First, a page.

Understanding the Banking Royal Commission, Australia

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Banking Royal Commission Final Report, February 2019

ORT_Logo  Breadtag Sagas ©: Author Tony, 6 April 2019

Understanding the Royal Commission into Misconduct in the Banking, Superannuation and Financial Services Industry, February 2019.

Understanding Corporate Misconduct in General

Although this may not appear to be directly relevant to overseas readers. I suspect it is worthwhile skimming through. You may find it relevant enough to read carefully, as it is a detailed case study of corporate misconduct. Banks in the USA during the global financial crisis behaved equally badly and weren’t punished for it. Earlier Enron destroyed itself through financial misconduct. Banks in the UK and Europe have also engaged in bad behaviour in a not dissimilar manner.

What is most galling for bank shareholders is that in Australia, while misconduct in the financial sector enriched individuals in entities, I suspect that these activities were not that profitable for the corporate bottom line. I have no evidence to prove this but it is a suspicion. However, it would require a forensic accountant and extensive research to demonstrate,

Even if you are from overseas, I would be amused and grateful, if you signed the petition.

1 Background

1.1 General Relevance

When I was in New Zealand recently, which also has Australia’s banks, no one seemed interested nor had they watched the Royal Commission proceedings on TV that had us riveted in Australia. Now back in Australia I fear we are also in danger of losing interest now the circus is over.

By contrast, I think the findings of this Royal Commission are a once in a generation opportunity to understand the nature of major corporate malfeasance and how it should be dealt with almost anywhere.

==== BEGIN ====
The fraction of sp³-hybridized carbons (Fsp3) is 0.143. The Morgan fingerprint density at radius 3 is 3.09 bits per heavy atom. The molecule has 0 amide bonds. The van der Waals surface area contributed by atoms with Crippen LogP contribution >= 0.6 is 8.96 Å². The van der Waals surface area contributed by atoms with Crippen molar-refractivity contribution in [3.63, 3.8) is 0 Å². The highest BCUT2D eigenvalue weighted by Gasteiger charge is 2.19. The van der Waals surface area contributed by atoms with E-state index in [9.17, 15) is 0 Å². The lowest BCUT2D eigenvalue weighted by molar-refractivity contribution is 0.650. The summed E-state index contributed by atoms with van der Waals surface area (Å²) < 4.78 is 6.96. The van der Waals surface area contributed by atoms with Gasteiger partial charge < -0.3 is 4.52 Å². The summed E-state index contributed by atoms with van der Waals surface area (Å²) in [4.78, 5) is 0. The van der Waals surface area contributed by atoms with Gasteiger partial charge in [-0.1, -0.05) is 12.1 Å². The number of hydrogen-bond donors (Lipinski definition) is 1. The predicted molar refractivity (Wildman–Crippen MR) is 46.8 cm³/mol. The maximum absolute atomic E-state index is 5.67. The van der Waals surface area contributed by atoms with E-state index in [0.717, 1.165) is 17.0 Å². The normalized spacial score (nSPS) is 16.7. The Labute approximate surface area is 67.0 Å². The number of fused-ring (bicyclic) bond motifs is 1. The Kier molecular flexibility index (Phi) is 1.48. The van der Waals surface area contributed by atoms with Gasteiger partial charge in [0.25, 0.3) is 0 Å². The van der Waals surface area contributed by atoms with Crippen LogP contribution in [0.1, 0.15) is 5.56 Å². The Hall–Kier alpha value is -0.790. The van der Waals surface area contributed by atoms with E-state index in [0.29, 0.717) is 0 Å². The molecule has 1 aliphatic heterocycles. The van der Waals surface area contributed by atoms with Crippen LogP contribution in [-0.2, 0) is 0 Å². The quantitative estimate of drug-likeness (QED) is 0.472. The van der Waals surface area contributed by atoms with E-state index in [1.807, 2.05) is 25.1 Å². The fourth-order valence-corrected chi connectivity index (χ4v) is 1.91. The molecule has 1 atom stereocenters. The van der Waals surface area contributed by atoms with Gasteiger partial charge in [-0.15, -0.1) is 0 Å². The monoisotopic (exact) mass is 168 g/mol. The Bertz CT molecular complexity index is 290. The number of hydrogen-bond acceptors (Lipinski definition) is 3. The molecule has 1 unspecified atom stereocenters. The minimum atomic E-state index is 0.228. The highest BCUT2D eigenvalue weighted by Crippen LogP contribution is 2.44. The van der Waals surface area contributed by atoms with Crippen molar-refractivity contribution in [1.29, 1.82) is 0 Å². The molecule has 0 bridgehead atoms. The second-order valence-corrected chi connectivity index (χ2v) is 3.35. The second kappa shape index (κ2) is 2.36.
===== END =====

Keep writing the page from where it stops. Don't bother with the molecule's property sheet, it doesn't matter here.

In Australia, it is a once only opportunity to correct unfettered bad behaviour in the financial sector, with potential to extend this to the whole of corporate Australia and even to the government bureaucracy.

Although Australians were disgusted and appalled by the extent of the bad behaviour uncovered, I don’t think they realise that it is up to them to force the next step. They need to understand the remedy and why its implementation is crucial. The Royal Commission’s recommendations and its implementation strategy are vulnerable. Without strenuous public support and help from concerned organisations, the usual suspects lobby groups and vested interests will get their way as usual and water things down until they are ineffective.

The media and politicians have their own agendas regarding the Royal Commission. These are not necessarily sinister or manipulative, despite the implications of the impending Federal Election. However, agendas are more likely to impede than to facilitate reform.

The reform of the financial sector as the Royal Commission has outlined is a once only opportunity. If it is squibbed and not implemented fully, behaviour in the financial sector will deteriorate gradually to the levels that prompted the Royal Commission in the first place.

Why should it matter? Individuals in all democratic societies today feel powerless when confronted by corporate and bureaucratic systems. We are bamboozled, mistreated and occasionally defrauded. We put up with it because we can’t imagine anything better. Anyone who has dealt with Telstra, the NBN, received a robo-debt demand from Social Security, or dealt with any automated corporate telephone menu knows exactly what I mean.

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